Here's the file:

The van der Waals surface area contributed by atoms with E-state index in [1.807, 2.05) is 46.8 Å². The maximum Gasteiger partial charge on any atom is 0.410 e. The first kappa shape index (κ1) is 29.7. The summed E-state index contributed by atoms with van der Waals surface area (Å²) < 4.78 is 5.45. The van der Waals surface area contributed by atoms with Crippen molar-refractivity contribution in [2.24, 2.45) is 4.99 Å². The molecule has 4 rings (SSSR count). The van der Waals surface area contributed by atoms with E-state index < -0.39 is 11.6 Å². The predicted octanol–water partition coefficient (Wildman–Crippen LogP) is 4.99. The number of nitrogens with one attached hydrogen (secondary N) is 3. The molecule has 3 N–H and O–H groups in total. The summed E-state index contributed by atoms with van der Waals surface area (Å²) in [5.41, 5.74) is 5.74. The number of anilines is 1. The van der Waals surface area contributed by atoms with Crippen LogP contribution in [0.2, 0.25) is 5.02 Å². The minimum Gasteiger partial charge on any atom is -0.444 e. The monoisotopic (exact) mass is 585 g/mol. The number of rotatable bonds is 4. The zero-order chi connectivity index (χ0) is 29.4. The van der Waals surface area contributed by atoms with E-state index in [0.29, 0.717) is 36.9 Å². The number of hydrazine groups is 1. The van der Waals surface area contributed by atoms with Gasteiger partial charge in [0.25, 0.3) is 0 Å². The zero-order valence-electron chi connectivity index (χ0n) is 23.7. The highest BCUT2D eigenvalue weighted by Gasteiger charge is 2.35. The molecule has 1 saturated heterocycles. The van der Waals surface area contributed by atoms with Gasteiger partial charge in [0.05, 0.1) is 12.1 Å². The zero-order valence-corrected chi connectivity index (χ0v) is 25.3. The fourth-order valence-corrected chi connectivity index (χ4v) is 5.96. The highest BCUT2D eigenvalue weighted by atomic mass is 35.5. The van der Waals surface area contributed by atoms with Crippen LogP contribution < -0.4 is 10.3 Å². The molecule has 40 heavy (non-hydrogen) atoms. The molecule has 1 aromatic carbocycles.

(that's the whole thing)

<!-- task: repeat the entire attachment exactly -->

The van der Waals surface area contributed by atoms with E-state index in [1.807, 2.05) is 46.8 Å². The maximum Gasteiger partial charge on any atom is 0.410 e. The first kappa shape index (κ1) is 29.7. The summed E-state index contributed by atoms with van der Waals surface area (Å²) < 4.78 is 5.45. The van der Waals surface area contributed by atoms with Crippen molar-refractivity contribution in [2.24, 2.45) is 4.99 Å². The molecule has 4 rings (SSSR count). The van der Waals surface area contributed by atoms with E-state index < -0.39 is 11.6 Å². The predicted octanol–water partition coefficient (Wildman–Crippen LogP) is 4.99. The number of nitrogens with one attached hydrogen (secondary N) is 3. The molecule has 3 N–H and O–H groups in total. The summed E-state index contributed by atoms with van der Waals surface area (Å²) in [5.41, 5.74) is 5.74. The number of anilines is 1. The van der Waals surface area contributed by atoms with Crippen LogP contribution in [0.2, 0.25) is 5.02 Å². The minimum Gasteiger partial charge on any atom is -0.444 e. The monoisotopic (exact) mass is 585 g/mol. The number of rotatable bonds is 4. The zero-order chi connectivity index (χ0) is 29.4. The van der Waals surface area contributed by atoms with E-state index in [0.29, 0.717) is 36.9 Å². The number of hydrazine groups is 1. The van der Waals surface area contributed by atoms with Gasteiger partial charge in [0.25, 0.3) is 0 Å². The zero-order valence-electron chi connectivity index (χ0n) is 23.7. The highest BCUT2D eigenvalue weighted by Gasteiger charge is 2.35. The molecule has 1 saturated heterocycles. The van der Waals surface area contributed by atoms with Gasteiger partial charge in [0.05, 0.1) is 12.1 Å². The zero-order valence-corrected chi connectivity index (χ0v) is 25.3. The fourth-order valence-corrected chi connectivity index (χ4v) is 5.96. The highest BCUT2D eigenvalue weighted by atomic mass is 35.5. The van der Waals surface area contributed by atoms with Crippen LogP contribution < -0.4 is 10.3 Å². The molecule has 40 heavy (non-hydrogen) atoms. The molecule has 1 aromatic carbocycles.